The Washington Post

Charge dropped against 10-year-old who carried toy gun on school bus

Three weeks after a 10-year-old Alexandria boy was arrested for showing a toy gun to another student on a school bus, prosecutors dropped charges against the child Tuesday, and his record was scrubbed clean.

“We did not feel it was appropriate or productive to proceed with criminal prosecution and believe the matter can be best handled administratively within the school system,” said Alexandria Commonwealth’s Attorney S. Randolph Sengel.

The child’s mother, Nakicha Gilbert, said that she was glad her son’s courtroom travails had ended but that “it should’ve never happened” in the first place.

The fifth-grader at Douglas MacArthur Elementary School in Alexandria was arrested this month after he showed a cheap fake gun with an orange tip to another boy on the school bus. A girl on the bus saw the toy gun and later told her mother that she was scared; the girl’s mother then called school leaders. The next day, school officials searched the boy’s backpack, found the toy gun and called police.

He was fingerprinted, photographed and brought before a court Feb. 5, charged with brandishing a weapon.

“It’s like three weeks out of our lives that could have been avoided,” Gilbert said.

The incident came as the nation continues to deal with the fallout from the mass shooting at Sandy Hook Elementary School in Newtown, Conn., a tragedy that has spawned widespread discussion about school safety.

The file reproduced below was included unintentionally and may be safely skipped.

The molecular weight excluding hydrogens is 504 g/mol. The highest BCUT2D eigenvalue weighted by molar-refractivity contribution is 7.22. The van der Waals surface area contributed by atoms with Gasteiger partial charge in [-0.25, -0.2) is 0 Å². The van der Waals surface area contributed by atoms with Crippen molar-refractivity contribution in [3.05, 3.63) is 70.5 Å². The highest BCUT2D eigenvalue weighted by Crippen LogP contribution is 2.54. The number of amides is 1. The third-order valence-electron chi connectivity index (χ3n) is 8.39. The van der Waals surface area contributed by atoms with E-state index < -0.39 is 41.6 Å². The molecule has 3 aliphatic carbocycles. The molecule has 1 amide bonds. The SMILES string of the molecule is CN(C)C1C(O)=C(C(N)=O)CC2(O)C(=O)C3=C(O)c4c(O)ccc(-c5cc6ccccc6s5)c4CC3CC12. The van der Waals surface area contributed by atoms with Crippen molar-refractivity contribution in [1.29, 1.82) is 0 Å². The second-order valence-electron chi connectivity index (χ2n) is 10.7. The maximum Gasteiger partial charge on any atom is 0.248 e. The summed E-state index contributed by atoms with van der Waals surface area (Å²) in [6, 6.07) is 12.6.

The Alexandria 10-year-old’s ordeal gained attention as other disciplinary cases reflected a heightened sensitivity about guns, including local instances of students getting in trouble for pointing their fingers like guns while playing.

Gilbert said she told her son that the uproar over the toy gun happened because of a larger concern in the world about “everything that’s going on with real guns in the schools.”

“It’s not like we don’t understand that guns are bad,” she said. “We do. . . . But you’re doing all of this for a toy? They overreacted — badly.”

Gilbert said her son did not point the gun at others or intend to scare anyone. “He’s just ready for it to be over,” she said.

The boy has been transferred to another school, at his mother’s request, but Gilbert is still working with lawyers to get his disciplinary record cleared. He was suspended 10 days, with a recommendation for expulsion. But the punishment was cut short, and he ultimately missed six days of classes, his mother said.

Alexandria school officials did not comment on Tuesday’s dismissal of charges but noted that the weapons charge refers to objects similar in appearance to firearms. School officials said parents have a right to request expungements of disciplinary records.

Melinda Douglas, public defender for the city of Alexandria, said that in spite of the resolution, important questions remain about how the case was handled. She said that “thought and care” should have been taken before charges were brought and that it should not have taken three weeks for the case to be dismissed. “It’s not all’s well that ends well,” Douglas said. “I think people have to be mindful that it really affects the child.”

Donna St. George writes about education, with an emphasis on Montgomery County schools.

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